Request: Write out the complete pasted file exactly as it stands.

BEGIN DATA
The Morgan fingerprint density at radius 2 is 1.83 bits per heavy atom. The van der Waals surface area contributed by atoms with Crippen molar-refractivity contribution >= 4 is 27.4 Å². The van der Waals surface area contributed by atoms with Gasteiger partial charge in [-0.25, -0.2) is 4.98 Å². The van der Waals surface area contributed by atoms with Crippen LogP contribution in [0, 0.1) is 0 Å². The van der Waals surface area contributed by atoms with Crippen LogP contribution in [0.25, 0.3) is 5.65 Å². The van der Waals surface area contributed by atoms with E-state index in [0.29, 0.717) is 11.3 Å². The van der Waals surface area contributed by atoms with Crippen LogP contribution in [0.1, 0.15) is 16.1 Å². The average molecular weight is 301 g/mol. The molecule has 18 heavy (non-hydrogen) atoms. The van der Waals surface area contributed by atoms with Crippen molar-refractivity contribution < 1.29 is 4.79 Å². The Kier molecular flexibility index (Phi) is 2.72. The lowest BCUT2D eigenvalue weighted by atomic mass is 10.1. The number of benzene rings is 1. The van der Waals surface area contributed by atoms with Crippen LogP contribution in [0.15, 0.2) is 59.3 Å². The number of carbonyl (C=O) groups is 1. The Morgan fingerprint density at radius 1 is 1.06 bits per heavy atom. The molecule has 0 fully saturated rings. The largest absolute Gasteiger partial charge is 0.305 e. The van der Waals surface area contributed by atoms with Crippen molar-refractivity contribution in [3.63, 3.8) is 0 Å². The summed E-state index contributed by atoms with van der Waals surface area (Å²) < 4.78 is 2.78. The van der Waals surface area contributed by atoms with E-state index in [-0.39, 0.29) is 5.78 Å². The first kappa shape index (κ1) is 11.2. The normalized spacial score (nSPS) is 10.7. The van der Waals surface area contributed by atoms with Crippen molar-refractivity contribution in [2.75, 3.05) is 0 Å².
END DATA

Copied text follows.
The Morgan fingerprint density at radius 2 is 1.83 bits per heavy atom. The van der Waals surface area contributed by atoms with Crippen molar-refractivity contribution >= 4 is 27.4 Å². The van der Waals surface area contributed by atoms with Gasteiger partial charge in [-0.25, -0.2) is 4.98 Å². The van der Waals surface area contributed by atoms with Crippen LogP contribution in [0, 0.1) is 0 Å². The van der Waals surface area contributed by atoms with Crippen LogP contribution in [0.25, 0.3) is 5.65 Å². The van der Waals surface area contributed by atoms with E-state index in [0.29, 0.717) is 11.3 Å². The van der Waals surface area contributed by atoms with Crippen LogP contribution in [0.1, 0.15) is 16.1 Å². The average molecular weight is 301 g/mol. The molecule has 18 heavy (non-hydrogen) atoms. The van der Waals surface area contributed by atoms with Crippen molar-refractivity contribution < 1.29 is 4.79 Å². The Kier molecular flexibility index (Phi) is 2.72. The lowest BCUT2D eigenvalue weighted by atomic mass is 10.1. The number of benzene rings is 1. The van der Waals surface area contributed by atoms with Crippen LogP contribution in [0.15, 0.2) is 59.3 Å². The number of carbonyl (C=O) groups is 1. The Morgan fingerprint density at radius 1 is 1.06 bits per heavy atom. The molecule has 0 fully saturated rings. The largest absolute Gasteiger partial charge is 0.305 e. The van der Waals surface area contributed by atoms with Crippen molar-refractivity contribution in [3.63, 3.8) is 0 Å². The summed E-state index contributed by atoms with van der Waals surface area (Å²) < 4.78 is 2.78. The van der Waals surface area contributed by atoms with E-state index in [-0.39, 0.29) is 5.78 Å². The first kappa shape index (κ1) is 11.2. The normalized spacial score (nSPS) is 10.7. The van der Waals surface area contributed by atoms with Crippen molar-refractivity contribution in [2.75, 3.05) is 0 Å².